High gas prices have forced half of America to cut back

Memorial Day ushered in various activities marking the start of summer. Among these you will find the first cookouts of the year, swimming pool openings and thoughts of summer vacations. It also means the summer driving season and higher gas prices are having an impact. Fifty-one percent of American auto owners say they have cut their budget to pay the added cost of transportation.
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Not surprisingly, lower income households are hurt the worst. Almost two-thirds (65%) of those earning less than $35,000 total per year have cut back on products or services compared to 38% of those who have household incomes of $100,000 or more.

This information comes from The Harris Poll of 2,184 adults, surveyed online during the period May 9 to 16, 2011 by Harris Interactive.

People are cutting back on both dining out (28%) as well as grocery spending (24%). One in five admit curtailing entertainment (18%), while others are simply staying home more (11%) and or have reduced clothing expenditures (10%).

Folks are even lengthening the interval of personal grooming, such as hair cuts or manicures (6%), not to mention delaying auto repairs and maintenance, movies or everything in general, applying to five percent each.

Where to find a solution to the problem comes down to three things with what’s generally considered to have the most influence on price. Nearly 24 percent think oil industry profits have the greatest influence on rising prices while 22 percent relate it to the global price of crude oil and 21 percent believe it results from instability in oil producing nations.

One-third of those polled (34%) think only the oil and gas industry can solve the problem. The federal government must do something in the eyes of 28 percent while 19 percent believe consumers have the power to stop rising prices.

A few leave it up to state and local governments or the automotive industry itself, 12 percent haven’t got a clue.

The number of people thinking automotive manufacturers are not moving quickly enough to provide high mileage vehicles has dropped from 2006 when 74 percent held this belief to only 53 percent now. Twenty-two percent believe the auto manufacturers are doing their part and twenty three percent have no opinion.

This Harris Poll was conducted online within the United States among 2,184 adults (aged 18 and over), of whom 1,882 own a vehicle. Figures for age, sex, race/ethnicity, education, region and household income were weighted where necessary to bring them into line with their actual proportions in the population. Propensity score weighting was also used to adjust for respondents' propensity to be online.


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Comments

I respectfully disagree with the perception that the auto industry cannot do more. For example, where are the nat-gas cars? Where are the high-tech engines like the GM HCCI technology? For sure, they know about the split cycle air hybrid of Scuderi and split cycle of Tour, and the external combustion engine of Cyclone Power. Seriously, electrification is simply too expensive for the masses. The only way to get fuel costs down is to use less of it; and that means greater efficiency with gasoline, plus start using dual fuel with nat-gas. Timely report, Don.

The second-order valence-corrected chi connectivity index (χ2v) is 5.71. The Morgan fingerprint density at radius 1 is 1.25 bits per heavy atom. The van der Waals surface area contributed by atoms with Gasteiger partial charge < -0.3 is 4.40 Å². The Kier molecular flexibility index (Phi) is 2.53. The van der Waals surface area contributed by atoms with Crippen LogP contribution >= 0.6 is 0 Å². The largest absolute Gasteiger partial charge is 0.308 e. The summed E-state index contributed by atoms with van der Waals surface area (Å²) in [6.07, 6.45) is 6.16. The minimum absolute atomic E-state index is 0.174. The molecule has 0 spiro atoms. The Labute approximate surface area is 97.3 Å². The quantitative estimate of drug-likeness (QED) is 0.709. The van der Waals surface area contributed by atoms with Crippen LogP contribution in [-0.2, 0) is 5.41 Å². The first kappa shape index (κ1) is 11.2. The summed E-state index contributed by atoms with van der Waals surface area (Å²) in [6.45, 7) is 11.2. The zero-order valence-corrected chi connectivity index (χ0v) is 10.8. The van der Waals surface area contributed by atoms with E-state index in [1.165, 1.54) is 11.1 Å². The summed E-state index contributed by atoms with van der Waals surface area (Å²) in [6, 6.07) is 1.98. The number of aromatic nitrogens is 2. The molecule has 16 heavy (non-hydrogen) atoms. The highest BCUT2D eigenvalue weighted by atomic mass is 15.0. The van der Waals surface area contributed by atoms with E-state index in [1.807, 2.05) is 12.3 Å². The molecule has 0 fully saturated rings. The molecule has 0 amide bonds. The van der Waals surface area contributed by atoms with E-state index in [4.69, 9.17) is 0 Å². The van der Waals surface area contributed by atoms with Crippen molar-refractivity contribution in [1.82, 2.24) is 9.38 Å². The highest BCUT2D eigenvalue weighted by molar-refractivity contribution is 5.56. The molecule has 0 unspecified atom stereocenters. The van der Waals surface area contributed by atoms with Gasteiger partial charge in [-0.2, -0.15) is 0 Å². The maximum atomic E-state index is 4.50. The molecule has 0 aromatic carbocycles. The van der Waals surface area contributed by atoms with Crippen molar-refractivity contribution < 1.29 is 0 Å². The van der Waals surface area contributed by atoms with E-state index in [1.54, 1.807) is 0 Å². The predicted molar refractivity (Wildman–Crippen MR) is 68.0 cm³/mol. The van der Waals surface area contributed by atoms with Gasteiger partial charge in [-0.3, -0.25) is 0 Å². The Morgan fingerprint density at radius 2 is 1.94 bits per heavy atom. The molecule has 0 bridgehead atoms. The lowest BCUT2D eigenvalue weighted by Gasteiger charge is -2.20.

Frank, from a 10,000 foot overview, you raise a good point, but once you get down to the nitty gritty on this topic and begin to analyze the average intelligence that is our nation, you would soon begin to realize that most of the technology you just proposed is realitivley new and has not been tested. Liken it to a computer if you will. By in large people are simply "dumb" around a computer. Once upon a time a rather well known company today got its start by issuing operating systems that had issues and fixed those problems as they arose. For the computing industry, this method worked well, but it would not work well in the auto industry and that's the basis of my point. Auto manufacturer's must, absolutely MUST test, design, calculate, and scheme every little detail out of new technology before they issue a new product to consumers. If they didn't, well all of our automakers would be in the same boat that Toyota is but on a much much higher scale. Can you imagine if 150,000 Cyclone powered cars were sold and each and every one of them had a severe issue causing severe injuries or death? All I'm saying is that it would be safe to bet that our automakers are testing new technology as best as they can. We know only what we know because of inside information and sheer speculation. I can assure that there are much greater secrets and bits of information to be learned that our automakers aren't letting go of. I do agree however that electric cars aren't the best idea out there just yet. Especially with the way that they are being marketed. Sure, a 100% electric powered vehicle does not use gas, but by in large our nation is powered via coal and oil so in the grand scheme, we still have our petro dependencies, but we just try to be a little more secretive about where and what we depend on the most.